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Thread: grammar


    • Join Date: Aug 2007
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    #1

    grammar

    what about the following sentence

    if i were tall i would have joined the army

    is it wrong or not

    thanks in advance
    joo

  1. bianca's Avatar
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    #2

    Re: grammar

    Quote Originally Posted by joo abadir View Post
    what about the following sentence

    If I had been tall I would have joined the army.

    is it wrong or not

    thanks in advance
    joo
    ...

    or: If I were tall, I would join the army.

    depending on the context.
    Last edited by bianca; 09-Aug-2007 at 21:09.

  2. Fleur de mort
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    #3

    Re: grammar

    Can I say :
    If I had been tall , I'd like to join the army.
    Last edited by Fleur de mort; 09-Aug-2007 at 23:24.

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    #4

    Re: grammar

    No. Correct is: If I were tall, I'd like to join the army. (the sequence of tenses)

  4. Fleur de mort
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    #5

    Re: grammar

    But were for a plural and was for a singular .
    why you used were?

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    #6

    Re: grammar

    It's called the subjunctive mood many, or most, native English speakers don't use it. They will say, "If I was tall, I'd join the army."

    Most editors, teachers and other judges of writing don't consider it an error if you fail to use the subjunctive mood.

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    #7

    Re: grammar

    It would be instructive to summarize the various possibilities as follows:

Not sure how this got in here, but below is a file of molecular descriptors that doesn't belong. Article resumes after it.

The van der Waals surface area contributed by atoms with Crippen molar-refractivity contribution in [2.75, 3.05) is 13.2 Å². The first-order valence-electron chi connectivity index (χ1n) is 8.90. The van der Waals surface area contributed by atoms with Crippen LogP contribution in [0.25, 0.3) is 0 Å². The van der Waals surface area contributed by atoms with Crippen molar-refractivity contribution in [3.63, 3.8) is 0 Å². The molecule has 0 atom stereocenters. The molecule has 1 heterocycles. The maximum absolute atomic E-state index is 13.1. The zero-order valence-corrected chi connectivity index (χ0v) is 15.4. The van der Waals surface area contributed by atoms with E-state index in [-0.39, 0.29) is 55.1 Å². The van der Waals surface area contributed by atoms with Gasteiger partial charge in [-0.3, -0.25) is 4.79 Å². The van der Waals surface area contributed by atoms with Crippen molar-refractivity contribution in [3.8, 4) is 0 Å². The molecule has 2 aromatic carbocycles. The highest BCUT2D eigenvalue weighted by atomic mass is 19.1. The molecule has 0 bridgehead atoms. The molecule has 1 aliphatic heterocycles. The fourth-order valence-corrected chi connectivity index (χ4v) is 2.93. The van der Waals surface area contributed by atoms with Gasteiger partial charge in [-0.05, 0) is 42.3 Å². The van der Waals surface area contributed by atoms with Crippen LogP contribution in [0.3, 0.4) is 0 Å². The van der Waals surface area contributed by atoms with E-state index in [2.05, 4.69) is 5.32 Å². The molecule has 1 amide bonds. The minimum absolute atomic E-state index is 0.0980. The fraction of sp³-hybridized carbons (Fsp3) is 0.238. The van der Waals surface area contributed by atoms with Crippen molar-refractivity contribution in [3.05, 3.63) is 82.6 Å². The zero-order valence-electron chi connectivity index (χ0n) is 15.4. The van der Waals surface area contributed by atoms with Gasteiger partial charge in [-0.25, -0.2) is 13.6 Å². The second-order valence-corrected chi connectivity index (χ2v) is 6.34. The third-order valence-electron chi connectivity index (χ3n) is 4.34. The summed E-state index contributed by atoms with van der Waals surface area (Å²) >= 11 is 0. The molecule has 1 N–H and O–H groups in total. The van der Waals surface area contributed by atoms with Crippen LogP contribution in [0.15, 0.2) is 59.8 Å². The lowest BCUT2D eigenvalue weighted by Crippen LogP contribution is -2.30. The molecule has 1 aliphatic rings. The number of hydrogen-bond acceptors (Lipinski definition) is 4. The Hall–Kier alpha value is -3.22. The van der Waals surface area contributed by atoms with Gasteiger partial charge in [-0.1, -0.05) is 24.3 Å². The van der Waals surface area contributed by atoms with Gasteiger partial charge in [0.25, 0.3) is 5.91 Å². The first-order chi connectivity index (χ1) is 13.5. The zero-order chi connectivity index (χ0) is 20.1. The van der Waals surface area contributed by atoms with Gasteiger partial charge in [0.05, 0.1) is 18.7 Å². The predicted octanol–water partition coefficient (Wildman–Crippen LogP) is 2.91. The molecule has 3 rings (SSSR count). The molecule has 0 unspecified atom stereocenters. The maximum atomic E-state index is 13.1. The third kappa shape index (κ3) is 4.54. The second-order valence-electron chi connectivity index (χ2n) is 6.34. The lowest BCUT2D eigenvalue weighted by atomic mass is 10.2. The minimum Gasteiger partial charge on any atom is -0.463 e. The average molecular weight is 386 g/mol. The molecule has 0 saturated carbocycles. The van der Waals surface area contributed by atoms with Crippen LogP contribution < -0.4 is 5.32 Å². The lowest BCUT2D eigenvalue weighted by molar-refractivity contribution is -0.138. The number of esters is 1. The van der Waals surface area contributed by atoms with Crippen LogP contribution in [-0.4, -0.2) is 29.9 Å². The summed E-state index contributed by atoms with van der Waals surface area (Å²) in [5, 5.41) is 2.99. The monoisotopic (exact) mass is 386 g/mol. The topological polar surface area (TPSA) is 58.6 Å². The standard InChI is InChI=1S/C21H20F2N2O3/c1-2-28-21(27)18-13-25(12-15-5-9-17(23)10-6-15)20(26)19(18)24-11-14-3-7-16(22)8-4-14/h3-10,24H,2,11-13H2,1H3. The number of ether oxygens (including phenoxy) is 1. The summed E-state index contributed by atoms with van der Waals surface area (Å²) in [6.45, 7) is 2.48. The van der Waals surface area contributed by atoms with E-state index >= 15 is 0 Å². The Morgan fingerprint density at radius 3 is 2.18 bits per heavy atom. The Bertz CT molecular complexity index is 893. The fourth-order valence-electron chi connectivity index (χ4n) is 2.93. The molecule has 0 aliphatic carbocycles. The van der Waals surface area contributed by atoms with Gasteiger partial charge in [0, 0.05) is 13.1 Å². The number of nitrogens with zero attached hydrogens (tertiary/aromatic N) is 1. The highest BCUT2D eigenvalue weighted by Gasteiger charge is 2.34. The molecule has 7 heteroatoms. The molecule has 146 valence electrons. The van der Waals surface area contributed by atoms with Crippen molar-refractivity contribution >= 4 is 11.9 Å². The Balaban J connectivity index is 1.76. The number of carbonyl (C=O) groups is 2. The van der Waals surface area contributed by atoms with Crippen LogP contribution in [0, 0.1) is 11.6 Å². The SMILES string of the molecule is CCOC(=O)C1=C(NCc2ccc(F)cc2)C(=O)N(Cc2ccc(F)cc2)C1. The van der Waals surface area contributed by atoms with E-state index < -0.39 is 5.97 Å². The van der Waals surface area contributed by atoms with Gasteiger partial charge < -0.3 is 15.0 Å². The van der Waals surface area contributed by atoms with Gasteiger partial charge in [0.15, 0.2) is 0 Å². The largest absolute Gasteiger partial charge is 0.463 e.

"If I were tall, I would have joined the army." - by Joo Past if-clause + would+have+participle main clause = Type V Mixed Conditional (mixing II & III) expressing unrealized state.

    "If I had been tall , I'd like to join the army." - by Fleur Past perfect if-clause + modal main clause = ?? Conditional Y not an acceptable conditional sentence as indicated by Bianca .


    We could turn this into a Type III by making the main clause into "I would have liked to ..."

    "If I were tall, I would join the army." - by Bianca. Past if-clause + past conditional clause = Type II Conditional expressing perceived state of impossibility or ‘contrary to fact’ condition.

    "If I was tall, I'd join the army." - by Mykwyner. Past if-clause + past conditional clause = Type II Conditional expressing perceived state of impossibility or ‘contrary to fact’ condition.

  7. Editor, UsingEnglish.com
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    #8

    Re: grammar

    If I were tall, I would have joined the army
    If I had been tall, I would have joined the army.
    Both of these are fine to me, but express different things about the person's height. 'If I had been tall' suggests that at that particular time, the person was not tall and they could have grown since. 'If I were tall' suggests that the height remains unchanged and not sufficient for army purposes.


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    #9

    Re: grammar

    Quote Originally Posted by Tdol View Post
    Both of these are fine to me, but express different things about the person's height. 'If I had been tall' suggests that at that particular time, the person was not tall and they could have grown since. 'If I were tall' suggests that the height remains unchanged and not sufficient for army purposes.
    thanks editor for your clarification

    I came to realize this difference after doing alot of search

  8. Editor, UsingEnglish.com
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    #10

    Re: grammar

    Conditionals can be tricky and don't always follow the set patterns people are taught; meaning can change them.

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